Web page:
Plant resources and colony growth in an invasive ant: the importance of honeydew-producing Hemiptera in carbohydrate transfer across trophic levels.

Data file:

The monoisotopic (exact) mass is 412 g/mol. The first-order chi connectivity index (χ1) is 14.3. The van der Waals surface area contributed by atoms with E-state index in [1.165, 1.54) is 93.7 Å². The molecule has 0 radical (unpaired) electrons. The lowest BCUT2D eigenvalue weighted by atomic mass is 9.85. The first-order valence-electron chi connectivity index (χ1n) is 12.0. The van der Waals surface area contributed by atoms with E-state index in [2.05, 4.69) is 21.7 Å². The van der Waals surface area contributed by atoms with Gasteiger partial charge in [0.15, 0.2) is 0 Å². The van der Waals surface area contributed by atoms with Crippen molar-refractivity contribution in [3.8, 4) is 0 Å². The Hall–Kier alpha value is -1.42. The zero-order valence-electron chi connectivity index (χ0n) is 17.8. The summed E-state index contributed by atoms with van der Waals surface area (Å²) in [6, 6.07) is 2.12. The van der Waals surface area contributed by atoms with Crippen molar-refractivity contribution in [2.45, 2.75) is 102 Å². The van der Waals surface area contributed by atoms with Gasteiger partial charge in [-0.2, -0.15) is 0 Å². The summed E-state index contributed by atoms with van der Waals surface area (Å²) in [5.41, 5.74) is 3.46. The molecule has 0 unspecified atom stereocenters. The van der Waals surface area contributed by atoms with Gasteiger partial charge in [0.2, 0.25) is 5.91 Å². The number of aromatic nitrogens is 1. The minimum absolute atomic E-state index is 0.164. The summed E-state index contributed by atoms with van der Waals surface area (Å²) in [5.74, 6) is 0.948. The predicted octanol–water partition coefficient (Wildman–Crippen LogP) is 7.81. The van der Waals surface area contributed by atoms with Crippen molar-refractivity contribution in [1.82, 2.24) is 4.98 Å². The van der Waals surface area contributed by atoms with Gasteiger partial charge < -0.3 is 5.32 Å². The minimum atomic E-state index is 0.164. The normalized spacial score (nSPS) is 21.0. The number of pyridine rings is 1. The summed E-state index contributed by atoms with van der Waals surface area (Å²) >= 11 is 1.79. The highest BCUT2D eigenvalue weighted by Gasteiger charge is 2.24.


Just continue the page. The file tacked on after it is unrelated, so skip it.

Studies have suggested that plant-based nutritional resources are important in promoting high densities of omnivorous and invasive ants, but there have been no direct tests of the effects of these resources on colony productivity. We conducted an experiment designed to determine the relative importance of plants and honeydew-producing insects feeding on plants to the growth of colonies of the invasive ant Solenopsis invicta (Buren). We found that colonies of S. invicta grew substantially when they only had access to unlimited insect prey; however, colonies that also had access to plants colonized by honeydew-producing Hemiptera grew significantly and substantially (∼50%) larger. Our experiment also showed that S. invicta was unable to acquire significant nutritional resources directly from the Hemiptera host plant but acquired them indirectly from honeydew. Honeydew alone is unlikely to be sufficient for colony growth, however, and both carbohydrates abundant in plants and proteins abundant in animals are likely to be necessary for optimal growth. Our experiment provides important insight into the effects of a common tritrophic interaction among an invasive mealybug, Antonina graminis (Maskell), an invasive host grass, Cynodon dactylon L. Pers., and S. invicta in the southeastern United States, suggesting that interactions among these species can be important in promoting extremely high population densities of S. invicta.